miller811 wrote: »
The explanation is accurate.
The command issued, says show me routes that are learned via EIGRP.
as stated the 10.25.67.33 is an ip address which is part of the subnet
10.25.67.32, that is why A is wrong and C is right
b is an IP address, not a subnet so it is wrong.
D is the subnet between the routers, but it is a connected route (on router b), not a route learned from EIGRP
E is also a connected route (on router b), not a route learned via EIGRP.
M4verick wrote: »
Yeah, it would show routes learned via EIGRP, which would be by the subnet, not the individual IP address. The easiest way to remember that is that the routes refer to the direction of that entire network, not just the one IP address.
billscott92787 wrote: »
This is an excellent explanation by M4verick. When you look at the routes in the routing table (show ip route) it is going to show you just as M4verick said, the route to that particular network or subnet.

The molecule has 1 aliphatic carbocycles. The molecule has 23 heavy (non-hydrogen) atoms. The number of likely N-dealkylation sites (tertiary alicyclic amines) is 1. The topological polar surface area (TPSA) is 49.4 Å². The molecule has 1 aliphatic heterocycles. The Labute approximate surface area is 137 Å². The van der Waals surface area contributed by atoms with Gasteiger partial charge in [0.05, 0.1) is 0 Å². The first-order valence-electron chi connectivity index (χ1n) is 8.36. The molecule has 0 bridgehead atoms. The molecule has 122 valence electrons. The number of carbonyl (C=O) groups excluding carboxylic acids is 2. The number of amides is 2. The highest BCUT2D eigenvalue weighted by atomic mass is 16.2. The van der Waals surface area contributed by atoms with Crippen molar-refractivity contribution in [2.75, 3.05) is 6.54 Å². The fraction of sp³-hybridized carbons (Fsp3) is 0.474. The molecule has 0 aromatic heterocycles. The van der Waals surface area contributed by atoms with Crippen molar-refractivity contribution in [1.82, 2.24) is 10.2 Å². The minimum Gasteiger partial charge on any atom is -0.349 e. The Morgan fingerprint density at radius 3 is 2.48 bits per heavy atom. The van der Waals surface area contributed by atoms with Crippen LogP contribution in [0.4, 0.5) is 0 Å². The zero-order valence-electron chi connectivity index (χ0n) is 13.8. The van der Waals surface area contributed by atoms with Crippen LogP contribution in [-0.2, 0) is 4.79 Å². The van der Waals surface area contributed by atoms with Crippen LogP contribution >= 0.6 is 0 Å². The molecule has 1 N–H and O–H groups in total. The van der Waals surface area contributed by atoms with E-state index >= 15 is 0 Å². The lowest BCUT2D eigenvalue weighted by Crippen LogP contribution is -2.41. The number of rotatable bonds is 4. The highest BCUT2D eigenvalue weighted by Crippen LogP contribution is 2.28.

Think of it this way, this goes back to the fact that when a packet comes in, it is compared to the routing table. That packet is then forwarded out to the next hop, with the longest match. Say that a packet comes in with the destination IP: 10.25.67.33 /27
Destination IP: 10.25.67.33 /27
10.25.67.32 /27 or
As you can see 31 bits match... Hope this doesn't confuse you just trying to help explain what it really boils down to.
phoeneous wrote: »
I understand routing. Once I realized its really just a subnetting question, I answered it in about 10 seconds. I thought that there was some underlying eigrp concept that I was missing. I feel dumb for not thinking to subnet it first.